HALIFAX – Another Nova Scotia family is speaking out about what they say is the criminalization of those with special needs.
Amanda Murphy, a 34-year-old woman with bipolar disorder, is being sentenced Feb. 6 on assault charges brought by staff members at the Antigonish care facility where she lives.
Victor Murphy teared up as he spoke about his daughter’s encounters with the criminal justice system.
“She’s just a woman trapped in child’s body,” he said, explaining that she has the cognitive abilities of a child between the ages of five and eight.
“She’s being treated as a criminal, and quite honestly she can’t help what she does.”
Murphy’s case is extremely similar to that of Nichele Benn, a 26-year-old woman facing criminal charges after an incident at the Quest Regional Rehabilitation Centre where she lives.
“My daughter’s situation is potentially this week in court, and Victor’s in a couple of weeks, so we’re very concerned that one or both of them could be incarcerated,” said Brenda Hardiman, Benn’s mother.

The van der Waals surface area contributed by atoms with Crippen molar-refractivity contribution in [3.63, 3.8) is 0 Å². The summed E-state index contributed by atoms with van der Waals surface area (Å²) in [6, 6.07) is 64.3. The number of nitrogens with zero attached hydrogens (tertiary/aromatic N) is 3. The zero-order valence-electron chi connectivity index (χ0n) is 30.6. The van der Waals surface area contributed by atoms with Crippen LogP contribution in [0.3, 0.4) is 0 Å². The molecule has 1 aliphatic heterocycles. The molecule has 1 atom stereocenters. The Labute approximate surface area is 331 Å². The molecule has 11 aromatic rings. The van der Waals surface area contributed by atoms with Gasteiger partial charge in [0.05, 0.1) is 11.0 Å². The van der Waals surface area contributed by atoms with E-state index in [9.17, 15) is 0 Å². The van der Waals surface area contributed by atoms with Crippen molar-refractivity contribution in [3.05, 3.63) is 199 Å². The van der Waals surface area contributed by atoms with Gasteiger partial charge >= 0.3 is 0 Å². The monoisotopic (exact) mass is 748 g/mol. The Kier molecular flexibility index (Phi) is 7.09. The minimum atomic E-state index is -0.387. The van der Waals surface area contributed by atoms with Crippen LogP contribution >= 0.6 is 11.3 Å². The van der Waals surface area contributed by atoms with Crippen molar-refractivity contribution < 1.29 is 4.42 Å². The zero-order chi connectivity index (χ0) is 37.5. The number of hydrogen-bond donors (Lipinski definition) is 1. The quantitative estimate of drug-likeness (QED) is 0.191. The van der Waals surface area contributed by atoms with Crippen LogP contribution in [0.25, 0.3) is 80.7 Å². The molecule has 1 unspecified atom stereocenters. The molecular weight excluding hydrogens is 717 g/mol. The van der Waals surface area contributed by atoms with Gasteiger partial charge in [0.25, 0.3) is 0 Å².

Both parents worry their children could soon be going down the same path Ashley Smith did. Smith was jailed for throwing apples at a mail man, and four years later she choked herself to death in an Ontario prison.
Cindy Carruthers, the co-ordinator of People First Nova Scotia, said when the justice system gets involved, it’s a sign of a disconnect in care.
“There should be more effective responses when someone loses control than to call the police,” she said.
The group is asking for a meeting with Peter MacKay, Canada’s justice minister. They say the country’s laws need to change to stop the criminalization of those with special needs.
“They’re not your definition of a criminal, so we need to look at how our laws are laid out and how people with special needs are dealt with,” said Hardiman.
Demonstrations to support Nichele Been, Amanda Murphy and others like them will be held across Nova Scotia on Feb. 2. Locations and times are listed on their Facebook page.